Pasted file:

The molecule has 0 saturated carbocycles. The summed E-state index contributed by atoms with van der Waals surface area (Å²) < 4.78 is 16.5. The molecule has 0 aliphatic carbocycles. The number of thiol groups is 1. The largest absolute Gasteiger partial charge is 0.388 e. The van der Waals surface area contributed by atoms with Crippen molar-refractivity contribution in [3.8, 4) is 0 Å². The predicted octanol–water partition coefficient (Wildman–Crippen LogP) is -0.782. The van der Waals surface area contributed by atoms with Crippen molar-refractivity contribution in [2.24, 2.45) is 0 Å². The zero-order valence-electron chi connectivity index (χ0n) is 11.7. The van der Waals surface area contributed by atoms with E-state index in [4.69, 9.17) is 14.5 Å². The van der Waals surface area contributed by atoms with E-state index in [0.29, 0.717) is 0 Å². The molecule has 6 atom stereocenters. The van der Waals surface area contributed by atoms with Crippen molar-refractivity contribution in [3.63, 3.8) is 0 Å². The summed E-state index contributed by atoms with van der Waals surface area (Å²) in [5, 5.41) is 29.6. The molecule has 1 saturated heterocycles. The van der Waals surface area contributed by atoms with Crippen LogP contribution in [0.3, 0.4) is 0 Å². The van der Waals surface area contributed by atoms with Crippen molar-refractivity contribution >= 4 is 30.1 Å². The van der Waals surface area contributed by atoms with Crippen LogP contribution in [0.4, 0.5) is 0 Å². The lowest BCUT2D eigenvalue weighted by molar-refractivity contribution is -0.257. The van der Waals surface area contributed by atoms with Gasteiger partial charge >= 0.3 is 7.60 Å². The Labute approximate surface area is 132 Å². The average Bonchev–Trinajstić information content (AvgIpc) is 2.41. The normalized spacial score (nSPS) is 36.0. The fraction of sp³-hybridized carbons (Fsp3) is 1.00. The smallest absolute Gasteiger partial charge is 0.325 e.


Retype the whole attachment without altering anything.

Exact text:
The molecule has 0 saturated carbocycles. The summed E-state index contributed by atoms with van der Waals surface area (Å²) < 4.78 is 16.5. The molecule has 0 aliphatic carbocycles. The number of thiol groups is 1. The largest absolute Gasteiger partial charge is 0.388 e. The van der Waals surface area contributed by atoms with Crippen molar-refractivity contribution in [3.8, 4) is 0 Å². The predicted octanol–water partition coefficient (Wildman–Crippen LogP) is -0.782. The van der Waals surface area contributed by atoms with Crippen molar-refractivity contribution in [2.24, 2.45) is 0 Å². The zero-order valence-electron chi connectivity index (χ0n) is 11.7. The van der Waals surface area contributed by atoms with E-state index in [4.69, 9.17) is 14.5 Å². The van der Waals surface area contributed by atoms with E-state index in [0.29, 0.717) is 0 Å². The molecule has 6 atom stereocenters. The van der Waals surface area contributed by atoms with Crippen molar-refractivity contribution in [3.63, 3.8) is 0 Å². The summed E-state index contributed by atoms with van der Waals surface area (Å²) in [5, 5.41) is 29.6. The molecule has 1 saturated heterocycles. The van der Waals surface area contributed by atoms with Crippen LogP contribution in [0.3, 0.4) is 0 Å². The van der Waals surface area contributed by atoms with Crippen molar-refractivity contribution >= 4 is 30.1 Å². The van der Waals surface area contributed by atoms with Crippen LogP contribution in [0.4, 0.5) is 0 Å². The lowest BCUT2D eigenvalue weighted by molar-refractivity contribution is -0.257. The van der Waals surface area contributed by atoms with Gasteiger partial charge >= 0.3 is 7.60 Å². The Labute approximate surface area is 132 Å². The average Bonchev–Trinajstić information content (AvgIpc) is 2.41. The normalized spacial score (nSPS) is 36.0. The fraction of sp³-hybridized carbons (Fsp3) is 1.00. The smallest absolute Gasteiger partial charge is 0.325 e.